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Five Things Physicians and Patients Should Question
Specialty societies issue lists of unnecessary tests and procedures (Feb. 21)
The Choosing Wisely initiative — established by the ABIM Foundation — is designed to help physicians and patients engage in conversations to reduce the overuse of tests and procedures, and to support physicians’ efforts to help patients make effective care choices.
As part of this initiative, leading medical specialty societies, along with Consumer Reports, have identified tests or procedures commonly used in their field, whose necessity should be questioned and discussed. The resulting lists of “Five Things Physicians and Patients Should Question” are intended to encourage discussions about the need for medical tests and procedures that may be unnecessary and that may even cause harm.
More than 35 specialty societies have joined the campaign, and 17 of these groups unveiled new lists on February 21.
Each list presents specific, evidence-based recommendations that physicians and patients should discuss to help make decisions about the most appropriate care based on their individual situations.
For example, the Society of Hospital Medicine (SHM) has issued the following recommendations for adult patients:
- Don’t place, or leave in place, urinary catheters for incontinence for convenience or for monitoring output in non-critically ill patients (acceptable indications: critical illness, obstruction, hospice, perioperatively for less than 2 days for urologic procedures; use weights instead to monitor diuresis).
- Don’t prescribe medications for stress ulcer prophylaxis to medical inpatients unless they are at high risk for gastrointestinal complications.
- Avoid transfusions of red blood cells for arbitrary hemoglobin or hematocrit thresholds and in the absence of symptoms of active coronary disease, heart failure, or stroke.
- Don’t order continuous telemetry monitoring outside of the intensive care unit without using a protocol that governs continuation.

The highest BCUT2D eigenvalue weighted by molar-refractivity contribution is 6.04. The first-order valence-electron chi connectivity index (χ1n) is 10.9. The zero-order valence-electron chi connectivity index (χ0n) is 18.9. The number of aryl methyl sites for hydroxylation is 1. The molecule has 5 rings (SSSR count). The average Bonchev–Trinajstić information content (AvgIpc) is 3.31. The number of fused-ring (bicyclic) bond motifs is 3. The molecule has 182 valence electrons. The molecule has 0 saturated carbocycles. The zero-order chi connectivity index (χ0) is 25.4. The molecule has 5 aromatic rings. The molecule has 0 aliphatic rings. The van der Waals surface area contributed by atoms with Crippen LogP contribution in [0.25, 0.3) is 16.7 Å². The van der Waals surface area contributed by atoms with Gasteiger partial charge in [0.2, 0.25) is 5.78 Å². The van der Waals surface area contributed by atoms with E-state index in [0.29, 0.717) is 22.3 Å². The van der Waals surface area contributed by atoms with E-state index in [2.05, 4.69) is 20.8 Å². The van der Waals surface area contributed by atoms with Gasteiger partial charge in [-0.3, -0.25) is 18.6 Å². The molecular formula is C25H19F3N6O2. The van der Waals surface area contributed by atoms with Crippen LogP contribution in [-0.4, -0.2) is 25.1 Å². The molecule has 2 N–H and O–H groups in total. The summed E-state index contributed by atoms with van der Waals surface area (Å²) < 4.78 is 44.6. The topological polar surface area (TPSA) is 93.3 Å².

- Don’t perform repetitive complete blood cell (CBC) and chemistry testing in the presence of clinical and laboratory stability.
Moreover, the SHM suggests the following precautions for pediatric patients:
- Don’t order chest radiographs in children with uncomplicated asthma or bronchiolitis.
- Don’t routinely use bronchodilators in children with bronchiolitis.
- Don’t use systemic corticosteroids in children under 2 years of age with an uncomplicated lower respiratory tract infection.
- Don’t routinely treat gastroesophageal reflux in infants with acid-suppression therapy.
- Don’t use continuous pulse oximetry routinely in children with acute respiratory illness unless they are on supplemental oxygen.
“Twenty-five of the nation’s leading medical specialty societies have now spoken up and shown leadership by identifying what tests and treatments are common to their profession, but not always beneficial,” said Christine K. Cassel, MD, president and CEO of the ABIM Foundation. “Millions of Americans are increasingly realizing that when it comes to health care, more is not necessarily better. Through these lists of tests and procedures, we hope to encourage conversations between physicians and patients about what care they truly need.”